So something along the lines of schemarama can do a more interesting sort of validation – you can specify that when you find a pacticular thing (identified by a query, so that could be class or something more complex such as by the presence of a series of properties), then you want it to match a certain pattern (also by a query). So this would include any namespaces you chose, and wouldn’t be restricted to ones from a particular schema. However, I think advances in this direction probably need queries that handle optional clauses which my version of squish doesn’t do yet. While waiting for shellac’s Super Query Engine 57 in Java, Rosco’s version of RDF document schema checking is useful for debugging purposes (why isn’t this file working in my viewer?) and for lightweight checking of RDF documents generally (especially as the schema is improved and updated).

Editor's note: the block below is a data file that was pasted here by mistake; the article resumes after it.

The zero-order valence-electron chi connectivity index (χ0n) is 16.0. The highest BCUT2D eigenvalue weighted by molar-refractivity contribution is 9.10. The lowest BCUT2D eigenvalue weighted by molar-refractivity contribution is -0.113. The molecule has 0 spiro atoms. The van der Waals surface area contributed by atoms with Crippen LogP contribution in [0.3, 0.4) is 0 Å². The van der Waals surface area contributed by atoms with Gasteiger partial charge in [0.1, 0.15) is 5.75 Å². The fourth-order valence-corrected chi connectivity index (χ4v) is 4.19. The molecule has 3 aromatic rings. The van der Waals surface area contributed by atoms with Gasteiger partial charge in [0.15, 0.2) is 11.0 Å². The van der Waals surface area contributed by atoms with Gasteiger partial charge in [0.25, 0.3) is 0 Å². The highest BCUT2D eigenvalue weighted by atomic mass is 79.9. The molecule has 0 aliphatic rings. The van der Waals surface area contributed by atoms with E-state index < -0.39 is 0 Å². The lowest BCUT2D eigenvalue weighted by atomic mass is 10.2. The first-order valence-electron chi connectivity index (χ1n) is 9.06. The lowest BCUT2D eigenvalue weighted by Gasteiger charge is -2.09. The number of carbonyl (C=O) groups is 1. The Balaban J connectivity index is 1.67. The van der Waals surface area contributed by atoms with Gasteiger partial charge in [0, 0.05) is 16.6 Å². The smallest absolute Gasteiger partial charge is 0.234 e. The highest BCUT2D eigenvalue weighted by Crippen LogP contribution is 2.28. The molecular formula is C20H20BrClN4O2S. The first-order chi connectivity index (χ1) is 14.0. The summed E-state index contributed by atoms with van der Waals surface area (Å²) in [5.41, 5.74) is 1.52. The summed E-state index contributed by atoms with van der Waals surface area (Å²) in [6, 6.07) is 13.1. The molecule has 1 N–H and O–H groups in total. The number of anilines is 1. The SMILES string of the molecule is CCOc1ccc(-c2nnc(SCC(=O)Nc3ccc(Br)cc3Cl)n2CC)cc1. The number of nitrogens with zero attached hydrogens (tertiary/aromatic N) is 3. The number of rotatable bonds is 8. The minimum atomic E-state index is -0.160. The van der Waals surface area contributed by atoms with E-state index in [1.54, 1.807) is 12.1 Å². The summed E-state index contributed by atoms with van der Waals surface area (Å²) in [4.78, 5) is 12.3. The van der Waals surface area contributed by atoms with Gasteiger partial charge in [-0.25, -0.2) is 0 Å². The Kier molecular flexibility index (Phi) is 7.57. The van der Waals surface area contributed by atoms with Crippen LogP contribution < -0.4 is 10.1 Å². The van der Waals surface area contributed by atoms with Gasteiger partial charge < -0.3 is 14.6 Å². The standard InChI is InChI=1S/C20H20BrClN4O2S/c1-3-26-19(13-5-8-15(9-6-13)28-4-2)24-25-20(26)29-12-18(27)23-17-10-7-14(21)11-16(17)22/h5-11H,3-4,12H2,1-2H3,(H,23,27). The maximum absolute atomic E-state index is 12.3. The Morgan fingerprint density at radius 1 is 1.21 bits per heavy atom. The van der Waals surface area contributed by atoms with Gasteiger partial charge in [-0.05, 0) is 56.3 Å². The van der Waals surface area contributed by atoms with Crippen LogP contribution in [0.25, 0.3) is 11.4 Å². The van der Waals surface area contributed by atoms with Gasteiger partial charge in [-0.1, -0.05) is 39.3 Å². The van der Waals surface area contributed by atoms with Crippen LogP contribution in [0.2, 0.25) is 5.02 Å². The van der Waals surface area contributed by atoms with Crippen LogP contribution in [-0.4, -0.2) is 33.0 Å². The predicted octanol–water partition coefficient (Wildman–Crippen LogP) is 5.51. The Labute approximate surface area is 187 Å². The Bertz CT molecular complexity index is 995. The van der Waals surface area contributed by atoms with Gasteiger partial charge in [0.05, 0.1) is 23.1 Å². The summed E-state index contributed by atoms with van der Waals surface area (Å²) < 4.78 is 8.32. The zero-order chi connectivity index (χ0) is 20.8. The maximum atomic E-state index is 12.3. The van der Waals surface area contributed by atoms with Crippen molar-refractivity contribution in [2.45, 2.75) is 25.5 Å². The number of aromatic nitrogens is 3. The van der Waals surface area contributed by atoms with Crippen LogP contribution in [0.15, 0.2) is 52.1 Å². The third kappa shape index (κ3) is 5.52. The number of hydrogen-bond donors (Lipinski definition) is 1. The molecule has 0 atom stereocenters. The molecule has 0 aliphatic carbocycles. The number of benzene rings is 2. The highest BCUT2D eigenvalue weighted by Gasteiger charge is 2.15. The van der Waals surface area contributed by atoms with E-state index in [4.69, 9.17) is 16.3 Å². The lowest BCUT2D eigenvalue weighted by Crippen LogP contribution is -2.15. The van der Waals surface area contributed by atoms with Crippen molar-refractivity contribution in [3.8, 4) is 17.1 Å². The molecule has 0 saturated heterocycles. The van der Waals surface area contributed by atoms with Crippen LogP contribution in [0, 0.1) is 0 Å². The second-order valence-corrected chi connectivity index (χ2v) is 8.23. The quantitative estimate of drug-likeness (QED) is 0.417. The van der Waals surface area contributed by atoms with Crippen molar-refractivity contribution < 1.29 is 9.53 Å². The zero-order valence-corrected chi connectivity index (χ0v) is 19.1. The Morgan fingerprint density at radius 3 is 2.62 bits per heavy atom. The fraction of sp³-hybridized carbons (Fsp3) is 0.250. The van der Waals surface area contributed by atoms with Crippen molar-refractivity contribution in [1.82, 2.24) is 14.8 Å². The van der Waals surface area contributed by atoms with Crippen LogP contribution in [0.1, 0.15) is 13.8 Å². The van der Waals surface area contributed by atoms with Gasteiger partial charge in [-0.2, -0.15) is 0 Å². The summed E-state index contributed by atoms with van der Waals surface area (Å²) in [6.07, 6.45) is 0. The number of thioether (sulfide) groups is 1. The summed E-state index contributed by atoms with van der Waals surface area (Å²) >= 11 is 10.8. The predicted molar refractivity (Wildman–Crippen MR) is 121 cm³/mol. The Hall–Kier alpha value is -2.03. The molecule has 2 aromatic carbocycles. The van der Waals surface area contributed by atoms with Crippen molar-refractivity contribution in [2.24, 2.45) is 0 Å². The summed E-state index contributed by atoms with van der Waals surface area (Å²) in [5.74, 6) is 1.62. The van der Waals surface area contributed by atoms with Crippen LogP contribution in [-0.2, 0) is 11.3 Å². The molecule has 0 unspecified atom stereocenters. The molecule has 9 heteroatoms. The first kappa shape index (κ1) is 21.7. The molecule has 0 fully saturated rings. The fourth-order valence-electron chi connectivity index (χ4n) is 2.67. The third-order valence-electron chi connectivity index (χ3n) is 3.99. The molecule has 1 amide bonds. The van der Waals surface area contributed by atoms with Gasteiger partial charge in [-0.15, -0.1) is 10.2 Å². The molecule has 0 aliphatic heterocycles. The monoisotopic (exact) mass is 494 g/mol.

As for query, I liked darobin’s metaphor: <darobin> “I see the interest in the approach of having a query that’s a graph with missing bits, so you dip in in the graph you’re querying and the interesting bits stick to it”.
Rosco of course was the bumbling sheriff from the Dukes of Hazzard…
The whole thing is running off ‘Tinkling’, my tiny java RDF api, which is now in CVS (finally) but needs a whole lot of polishing…
Sean Palmer’s come up with a nice interface to my FOAF/codepiction database, in the process finding a bunch of bugs, mostly now fixed. I’m very interested in the notion of these ‘gettable web services’ for RDF data, as it gets around some of the issues with size and hosting…not everyone has the inclination to have their own crawled FOAF or RDF databases, but some do, and finding out what’s out there in those databases is very handy for creating more data, and actually finding things out (like Sean’s weblog location for example).